This week’s story from Kenya features a livestock keeper who switched from cattle to camels because of the drought, and is now happy raising camels and selling camel milk. Our Script of the week also talks about drought, camels, and camel milk, and highlights some of the advantages of camels for farmers in arid and semi-arid environments.
During the extreme droughts of 2000, many of the cattle owned by a Maasai community in Kenya died. The community started to look more favourably on an animal that had survived the drought: the camel. Camels survive droughts by browsing on leaves other animals cannot eat. A lactating camel can go for 12 days without drinking water. Camels are also resistant to most diseases.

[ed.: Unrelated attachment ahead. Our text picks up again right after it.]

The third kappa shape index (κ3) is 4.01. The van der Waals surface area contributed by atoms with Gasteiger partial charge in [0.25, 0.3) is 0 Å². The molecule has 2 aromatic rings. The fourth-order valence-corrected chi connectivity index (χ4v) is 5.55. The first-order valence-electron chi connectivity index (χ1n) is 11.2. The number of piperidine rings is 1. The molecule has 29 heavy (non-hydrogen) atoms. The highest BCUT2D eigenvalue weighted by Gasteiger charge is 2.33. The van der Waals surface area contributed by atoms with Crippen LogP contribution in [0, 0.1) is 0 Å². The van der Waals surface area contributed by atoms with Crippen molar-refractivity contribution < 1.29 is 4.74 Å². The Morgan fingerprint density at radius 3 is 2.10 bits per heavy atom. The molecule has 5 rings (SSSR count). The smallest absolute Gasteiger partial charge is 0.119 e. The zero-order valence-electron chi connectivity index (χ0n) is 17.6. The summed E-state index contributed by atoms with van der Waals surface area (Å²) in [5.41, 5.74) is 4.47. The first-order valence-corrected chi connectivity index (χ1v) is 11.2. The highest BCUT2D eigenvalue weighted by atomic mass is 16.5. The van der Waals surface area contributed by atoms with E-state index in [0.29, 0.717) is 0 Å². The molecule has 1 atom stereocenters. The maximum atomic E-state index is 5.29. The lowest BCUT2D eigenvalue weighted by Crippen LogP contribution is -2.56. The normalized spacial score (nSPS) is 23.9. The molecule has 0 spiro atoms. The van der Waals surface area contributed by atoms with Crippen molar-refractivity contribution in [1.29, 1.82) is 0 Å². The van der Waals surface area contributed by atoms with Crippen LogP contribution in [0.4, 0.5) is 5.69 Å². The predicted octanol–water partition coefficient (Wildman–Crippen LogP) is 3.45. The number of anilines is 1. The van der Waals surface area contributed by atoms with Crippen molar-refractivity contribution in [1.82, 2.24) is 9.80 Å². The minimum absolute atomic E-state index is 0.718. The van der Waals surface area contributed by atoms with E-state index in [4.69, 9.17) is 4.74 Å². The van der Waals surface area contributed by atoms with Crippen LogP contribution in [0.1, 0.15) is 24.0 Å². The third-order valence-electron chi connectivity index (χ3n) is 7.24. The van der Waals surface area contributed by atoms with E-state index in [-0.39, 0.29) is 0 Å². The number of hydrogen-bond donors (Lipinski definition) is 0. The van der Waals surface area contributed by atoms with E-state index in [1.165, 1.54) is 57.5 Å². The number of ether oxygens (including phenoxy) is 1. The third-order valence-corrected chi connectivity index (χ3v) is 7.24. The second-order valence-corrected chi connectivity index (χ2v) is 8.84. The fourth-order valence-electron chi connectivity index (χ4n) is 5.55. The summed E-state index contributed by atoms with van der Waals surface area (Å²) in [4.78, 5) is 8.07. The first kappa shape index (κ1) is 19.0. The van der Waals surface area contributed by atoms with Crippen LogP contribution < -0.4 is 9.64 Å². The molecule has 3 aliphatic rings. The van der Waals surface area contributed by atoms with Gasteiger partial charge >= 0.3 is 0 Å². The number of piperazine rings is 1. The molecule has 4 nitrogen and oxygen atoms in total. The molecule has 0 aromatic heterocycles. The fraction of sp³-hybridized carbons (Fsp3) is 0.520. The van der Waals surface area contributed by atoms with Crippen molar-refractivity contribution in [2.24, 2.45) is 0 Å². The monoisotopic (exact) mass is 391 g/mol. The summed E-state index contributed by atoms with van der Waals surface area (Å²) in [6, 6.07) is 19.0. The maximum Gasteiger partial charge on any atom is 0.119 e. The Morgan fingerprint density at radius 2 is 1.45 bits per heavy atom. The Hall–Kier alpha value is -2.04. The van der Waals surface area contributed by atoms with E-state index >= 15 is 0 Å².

Camels can be milked up to four times a day, and produce milk for 12 months of the year. This constant source of milk can become a reliable and consistent source of income and nutritious food for the family and the community at a time when other foods may be in short supply. This can be especially important to communities, including pastoralist communities, who are faced with decreasing resources because of drought and the process of desertification.